Certain external factors such as toxins, infections, gluten and stress can all damage the tight junctions. This opens the mesh wider ultimately resulting in particles leaking into the bloodstream, hence the term ‘leaky gut’. The greater the opening the larger the food particles that can leak through the mesh and into the bloodstream, thereby setting off a cascade of inflammatory reactions. This might trigger generalised inflammation, an intolerance to a food or even an allergic reaction.
Have you wondered why out of blue you start to react to a certain food or product? The simple answer to this could be leaky gut!
Your Immune System goes into overdrive
Right on the outside of this gut barrier is around 80% of your immune system, eagerly waiting to pounce on anything that might try and cross the barrier. So, when these larger molecules enter the bloodstream, the immune system marks them as foreign invaders and attacks them. It is at this very point where the immune system goes into overdrive and starts to potentially pave the way to autoimmunity. A process where the body confuses self for non-self, resulting in damage to important cells and organs.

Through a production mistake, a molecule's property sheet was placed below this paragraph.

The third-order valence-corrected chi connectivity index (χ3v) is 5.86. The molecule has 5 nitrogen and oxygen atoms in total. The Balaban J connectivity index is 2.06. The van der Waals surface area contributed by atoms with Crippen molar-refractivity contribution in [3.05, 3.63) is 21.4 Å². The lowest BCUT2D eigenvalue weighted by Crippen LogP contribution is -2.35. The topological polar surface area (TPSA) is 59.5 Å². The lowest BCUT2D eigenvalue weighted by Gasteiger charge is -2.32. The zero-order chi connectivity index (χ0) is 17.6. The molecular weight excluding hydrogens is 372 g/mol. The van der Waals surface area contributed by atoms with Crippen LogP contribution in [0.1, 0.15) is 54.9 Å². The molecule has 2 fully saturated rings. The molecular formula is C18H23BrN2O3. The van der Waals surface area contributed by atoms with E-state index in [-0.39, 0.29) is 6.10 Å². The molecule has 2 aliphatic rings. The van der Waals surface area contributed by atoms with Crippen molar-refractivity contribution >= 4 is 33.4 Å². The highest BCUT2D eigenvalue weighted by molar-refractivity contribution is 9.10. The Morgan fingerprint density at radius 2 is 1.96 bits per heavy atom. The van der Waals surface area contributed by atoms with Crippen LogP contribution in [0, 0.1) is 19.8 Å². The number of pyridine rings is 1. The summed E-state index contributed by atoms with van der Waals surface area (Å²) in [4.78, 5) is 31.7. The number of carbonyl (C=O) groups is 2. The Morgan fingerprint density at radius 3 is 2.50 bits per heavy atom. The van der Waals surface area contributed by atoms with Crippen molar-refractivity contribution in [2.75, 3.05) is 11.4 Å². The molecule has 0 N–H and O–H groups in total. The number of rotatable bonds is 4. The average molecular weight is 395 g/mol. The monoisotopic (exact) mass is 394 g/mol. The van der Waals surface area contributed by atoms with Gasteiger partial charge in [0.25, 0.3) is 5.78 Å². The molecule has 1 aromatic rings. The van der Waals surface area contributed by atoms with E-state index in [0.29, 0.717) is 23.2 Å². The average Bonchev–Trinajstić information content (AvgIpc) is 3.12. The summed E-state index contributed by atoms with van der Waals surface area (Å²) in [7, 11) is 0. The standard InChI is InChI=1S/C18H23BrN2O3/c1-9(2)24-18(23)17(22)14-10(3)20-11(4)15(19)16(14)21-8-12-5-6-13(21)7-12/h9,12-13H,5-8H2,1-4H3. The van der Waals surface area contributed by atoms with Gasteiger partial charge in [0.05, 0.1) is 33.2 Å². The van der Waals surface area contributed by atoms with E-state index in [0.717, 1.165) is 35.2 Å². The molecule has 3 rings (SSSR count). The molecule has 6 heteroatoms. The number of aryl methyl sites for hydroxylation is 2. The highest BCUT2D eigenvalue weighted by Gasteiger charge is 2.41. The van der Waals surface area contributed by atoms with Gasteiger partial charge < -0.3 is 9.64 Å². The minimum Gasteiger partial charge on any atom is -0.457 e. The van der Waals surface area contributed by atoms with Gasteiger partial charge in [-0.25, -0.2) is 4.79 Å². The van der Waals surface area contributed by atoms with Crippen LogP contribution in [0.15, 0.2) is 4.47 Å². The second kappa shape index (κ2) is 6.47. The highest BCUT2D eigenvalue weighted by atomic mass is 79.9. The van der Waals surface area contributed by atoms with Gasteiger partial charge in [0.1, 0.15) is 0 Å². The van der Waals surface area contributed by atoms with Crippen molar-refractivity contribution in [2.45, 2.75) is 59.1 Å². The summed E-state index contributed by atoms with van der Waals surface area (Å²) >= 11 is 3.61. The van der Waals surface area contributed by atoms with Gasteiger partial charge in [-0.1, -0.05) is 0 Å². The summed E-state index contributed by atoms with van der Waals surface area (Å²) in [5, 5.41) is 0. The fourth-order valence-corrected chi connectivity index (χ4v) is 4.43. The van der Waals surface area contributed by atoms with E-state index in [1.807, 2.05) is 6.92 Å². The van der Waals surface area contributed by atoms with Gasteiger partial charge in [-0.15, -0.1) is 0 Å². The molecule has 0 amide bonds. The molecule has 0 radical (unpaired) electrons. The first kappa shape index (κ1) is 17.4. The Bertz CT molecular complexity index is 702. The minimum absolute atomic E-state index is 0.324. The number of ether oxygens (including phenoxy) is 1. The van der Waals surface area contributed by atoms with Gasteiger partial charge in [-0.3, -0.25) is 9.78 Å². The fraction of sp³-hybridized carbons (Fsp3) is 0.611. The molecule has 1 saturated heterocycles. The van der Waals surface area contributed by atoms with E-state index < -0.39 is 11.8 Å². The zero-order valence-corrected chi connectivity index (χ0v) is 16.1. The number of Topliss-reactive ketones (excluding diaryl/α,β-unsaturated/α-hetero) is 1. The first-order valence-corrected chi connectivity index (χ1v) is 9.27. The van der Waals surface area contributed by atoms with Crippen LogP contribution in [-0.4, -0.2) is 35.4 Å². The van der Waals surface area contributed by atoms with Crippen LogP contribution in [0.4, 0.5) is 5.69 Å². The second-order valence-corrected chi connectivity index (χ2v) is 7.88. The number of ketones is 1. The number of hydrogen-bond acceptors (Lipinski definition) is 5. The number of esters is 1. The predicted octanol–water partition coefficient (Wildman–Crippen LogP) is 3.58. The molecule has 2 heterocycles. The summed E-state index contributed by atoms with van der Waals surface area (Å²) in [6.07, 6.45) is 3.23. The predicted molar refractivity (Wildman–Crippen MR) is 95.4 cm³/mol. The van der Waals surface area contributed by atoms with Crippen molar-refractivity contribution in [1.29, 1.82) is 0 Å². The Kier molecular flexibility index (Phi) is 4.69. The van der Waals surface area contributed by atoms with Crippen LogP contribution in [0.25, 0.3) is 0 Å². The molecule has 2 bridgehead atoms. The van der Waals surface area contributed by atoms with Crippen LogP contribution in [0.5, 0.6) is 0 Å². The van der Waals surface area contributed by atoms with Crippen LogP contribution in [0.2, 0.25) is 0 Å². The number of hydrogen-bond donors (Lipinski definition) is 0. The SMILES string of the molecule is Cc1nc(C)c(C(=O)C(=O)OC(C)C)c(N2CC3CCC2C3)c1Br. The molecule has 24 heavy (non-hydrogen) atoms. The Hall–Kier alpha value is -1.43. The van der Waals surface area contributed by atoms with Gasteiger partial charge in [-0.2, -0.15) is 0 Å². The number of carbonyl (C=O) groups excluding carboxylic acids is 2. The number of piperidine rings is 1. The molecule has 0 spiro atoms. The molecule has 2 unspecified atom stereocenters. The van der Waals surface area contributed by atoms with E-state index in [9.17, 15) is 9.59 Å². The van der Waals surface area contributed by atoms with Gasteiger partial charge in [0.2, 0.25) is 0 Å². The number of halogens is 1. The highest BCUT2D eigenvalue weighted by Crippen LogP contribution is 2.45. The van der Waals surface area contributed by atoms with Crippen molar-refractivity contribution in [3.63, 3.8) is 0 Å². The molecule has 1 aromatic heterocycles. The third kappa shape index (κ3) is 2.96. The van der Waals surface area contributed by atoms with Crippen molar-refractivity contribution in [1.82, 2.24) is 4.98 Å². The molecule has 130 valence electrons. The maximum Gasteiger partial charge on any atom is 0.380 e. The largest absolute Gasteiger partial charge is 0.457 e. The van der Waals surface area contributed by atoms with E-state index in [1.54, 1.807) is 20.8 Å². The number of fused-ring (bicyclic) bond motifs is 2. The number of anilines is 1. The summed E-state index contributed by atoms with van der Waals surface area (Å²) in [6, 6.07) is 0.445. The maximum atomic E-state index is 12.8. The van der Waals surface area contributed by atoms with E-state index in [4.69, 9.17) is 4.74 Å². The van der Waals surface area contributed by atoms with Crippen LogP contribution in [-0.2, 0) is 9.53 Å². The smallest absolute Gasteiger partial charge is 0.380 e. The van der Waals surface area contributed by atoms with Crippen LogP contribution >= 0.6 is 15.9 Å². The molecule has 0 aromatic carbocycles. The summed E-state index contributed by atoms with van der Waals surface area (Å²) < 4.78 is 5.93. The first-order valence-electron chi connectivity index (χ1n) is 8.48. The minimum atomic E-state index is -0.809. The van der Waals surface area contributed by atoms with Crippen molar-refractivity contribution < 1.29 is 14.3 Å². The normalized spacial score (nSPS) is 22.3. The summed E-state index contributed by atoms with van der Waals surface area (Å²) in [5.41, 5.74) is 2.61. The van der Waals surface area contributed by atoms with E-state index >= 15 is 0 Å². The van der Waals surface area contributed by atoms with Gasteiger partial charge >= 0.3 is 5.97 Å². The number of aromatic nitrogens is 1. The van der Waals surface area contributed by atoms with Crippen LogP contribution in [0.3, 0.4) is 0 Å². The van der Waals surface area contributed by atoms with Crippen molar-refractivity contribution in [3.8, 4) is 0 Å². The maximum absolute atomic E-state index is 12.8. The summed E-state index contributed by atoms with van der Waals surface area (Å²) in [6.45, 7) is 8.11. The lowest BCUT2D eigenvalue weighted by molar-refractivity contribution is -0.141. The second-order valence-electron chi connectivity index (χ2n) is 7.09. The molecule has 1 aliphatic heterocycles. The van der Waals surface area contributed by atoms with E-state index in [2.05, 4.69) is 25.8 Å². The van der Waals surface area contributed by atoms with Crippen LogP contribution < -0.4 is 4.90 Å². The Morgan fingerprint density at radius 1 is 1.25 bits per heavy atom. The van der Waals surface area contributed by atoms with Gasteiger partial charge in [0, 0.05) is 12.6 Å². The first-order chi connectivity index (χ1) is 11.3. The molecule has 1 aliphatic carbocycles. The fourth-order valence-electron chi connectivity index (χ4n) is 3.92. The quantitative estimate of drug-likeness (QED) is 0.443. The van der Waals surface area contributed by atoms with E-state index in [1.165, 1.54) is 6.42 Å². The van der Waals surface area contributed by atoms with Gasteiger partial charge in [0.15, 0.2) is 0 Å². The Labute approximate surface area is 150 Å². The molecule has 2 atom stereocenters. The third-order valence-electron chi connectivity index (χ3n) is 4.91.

What causes leaky gut syndrome?
The main culprits tend to be food and toxins, but the environment, pharmaceuticals and stress all play a significant role in the establishment of leaky gut.
- Gluten is the number one cause for leaky gut. The reason for this is that gliadin, the protein in gluten, directly damages the tight junctions
- Pro-inflammatory foods such as sugar, refined foods
- Small Intestinal Bacterial Overgrowth (SIBO)
- Parasitic infections
- Low stomach acid
- Pharmaceutical drugs such as antibiotics, steroids, proton pump inhibitors (PPI’s)
- Plastic – yes BPA can damage not only the lining of the gut, but also the lining of the brain and bladder
- Chemicals such as pesticides, mercury (which include amalgam fillings)
- Endurance or strenuous exercise
What Are the Signs That You have a Leaky Gut?